There is a significant need for professional programs to provide training in the provision of telephone-delivered mental health services. Telephonic mental health services is an emerging practice approach that may meet the needs and the field’s commitment to addressing access to mental health services. We know that access to mental health services is limited for individuals in geographically underserved areas. This access gap is in part due to shortages of mental health professionals, and other determinants like limited transportation, stigma, impairments due to the mental health diagnosis and/or physical health, or limited physical mobility (Hoerster et al., 2014; Simms, Gibson, & O’Donnell, 2011; Smalley et al., 2010). Despite gaps in care, clinicians tend to think that telephonic mental health service is not the same as in-person therapy and, thus, less effective. This notion is further reinforced by many state licensing entities, and there is a lag among accreditation bodies to examine emerging forms of technology in practice (Christiane & Lambert, 2018).
These reasons negatively impact patients’ options for services that can be accessible, and contradict existing evidence-based practices such as Collaborative Care, which has a substantial telephonic component. Telephonic mental health service also has the potential to reach segments of the population that cannot access care in a timely manner (Gifford, Niles, Rivkin, Koverola, & Polaha, 2012).There is also preliminary data that suggests that patients enrolled in telephonic mental health services “attend”, on average, more sessions than patients who receive in-person treatment, which has consistently been at low levels. This may indicate that a segment of patients prefer telephonic services. Training the workforce in telephonic mental health services is even more critical now that four Medicare CPT Payment codes have been introduced – CPT99492, CPT99493, CPT99494, CPT 99484 – which allow for service reimbursement implemented through Collaborative Care, an evidence-based model that is primarily carried out through a telephonic modality. Collaborative Care is a renowned model demonstrating significant evidence for improving health outcomes for depression and anxiety (Carleton et al., 2018).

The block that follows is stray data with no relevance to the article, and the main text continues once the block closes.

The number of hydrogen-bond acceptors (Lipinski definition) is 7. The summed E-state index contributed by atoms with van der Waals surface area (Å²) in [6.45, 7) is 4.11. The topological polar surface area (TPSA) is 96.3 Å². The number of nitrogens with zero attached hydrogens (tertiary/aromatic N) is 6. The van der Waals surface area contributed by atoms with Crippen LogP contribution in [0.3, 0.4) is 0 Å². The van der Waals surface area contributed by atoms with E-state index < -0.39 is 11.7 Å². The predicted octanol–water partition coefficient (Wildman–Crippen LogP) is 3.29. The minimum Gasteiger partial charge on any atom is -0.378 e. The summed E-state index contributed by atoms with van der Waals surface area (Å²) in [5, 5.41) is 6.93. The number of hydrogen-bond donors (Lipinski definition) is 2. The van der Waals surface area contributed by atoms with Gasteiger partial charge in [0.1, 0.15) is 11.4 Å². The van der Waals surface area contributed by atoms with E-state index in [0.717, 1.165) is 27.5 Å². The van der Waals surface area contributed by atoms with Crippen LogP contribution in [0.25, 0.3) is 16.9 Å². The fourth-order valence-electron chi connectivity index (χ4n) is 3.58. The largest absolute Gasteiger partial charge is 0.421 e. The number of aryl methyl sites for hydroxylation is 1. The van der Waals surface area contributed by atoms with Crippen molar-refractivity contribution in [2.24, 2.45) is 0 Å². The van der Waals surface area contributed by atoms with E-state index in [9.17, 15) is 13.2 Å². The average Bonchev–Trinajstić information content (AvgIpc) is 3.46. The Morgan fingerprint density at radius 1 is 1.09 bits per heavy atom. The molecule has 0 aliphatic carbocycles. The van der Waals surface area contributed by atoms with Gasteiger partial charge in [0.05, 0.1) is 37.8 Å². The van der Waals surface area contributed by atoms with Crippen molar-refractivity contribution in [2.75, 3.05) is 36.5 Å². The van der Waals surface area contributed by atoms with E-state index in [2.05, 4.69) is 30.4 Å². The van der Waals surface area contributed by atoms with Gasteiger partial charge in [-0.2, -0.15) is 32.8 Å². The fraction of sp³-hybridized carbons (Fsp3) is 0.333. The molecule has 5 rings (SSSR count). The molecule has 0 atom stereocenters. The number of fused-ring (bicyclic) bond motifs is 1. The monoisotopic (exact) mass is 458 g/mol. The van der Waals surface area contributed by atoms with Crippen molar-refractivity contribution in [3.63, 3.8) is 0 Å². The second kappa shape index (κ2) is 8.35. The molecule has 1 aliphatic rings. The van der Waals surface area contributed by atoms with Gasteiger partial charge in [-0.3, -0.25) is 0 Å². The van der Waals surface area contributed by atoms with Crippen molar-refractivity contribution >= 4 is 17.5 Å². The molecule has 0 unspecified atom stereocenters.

In our effort to learn about telephonic mental health services, we interviewed mental health clinicians who provide telephonic mental health treatment. We learned that clinicians’ perceptions towards telephone delivered care vary. One clinician commented “I didn’t know what to expect. I wondered if it would be less personable.” Another clinician said “I thought it would be mainly for two specific populations, the elderly or people who are disabled. But also, people who might have fear or stigma [towards] counseling or therapy.” Despite these differences, clinicians’ overall perceptions of patients’ acceptability of these services were positive. For the most part, we heard that “generally patients are satisfied”. In one interview, a clinician said “Everyone I spoke to has positive feedback. I always receive a lot of ‘thank you’s and patients are appreciative when I call them and when they receive help from me. It’s been very positive and seeing that is it helping them and that patients are really benefiting from the service.”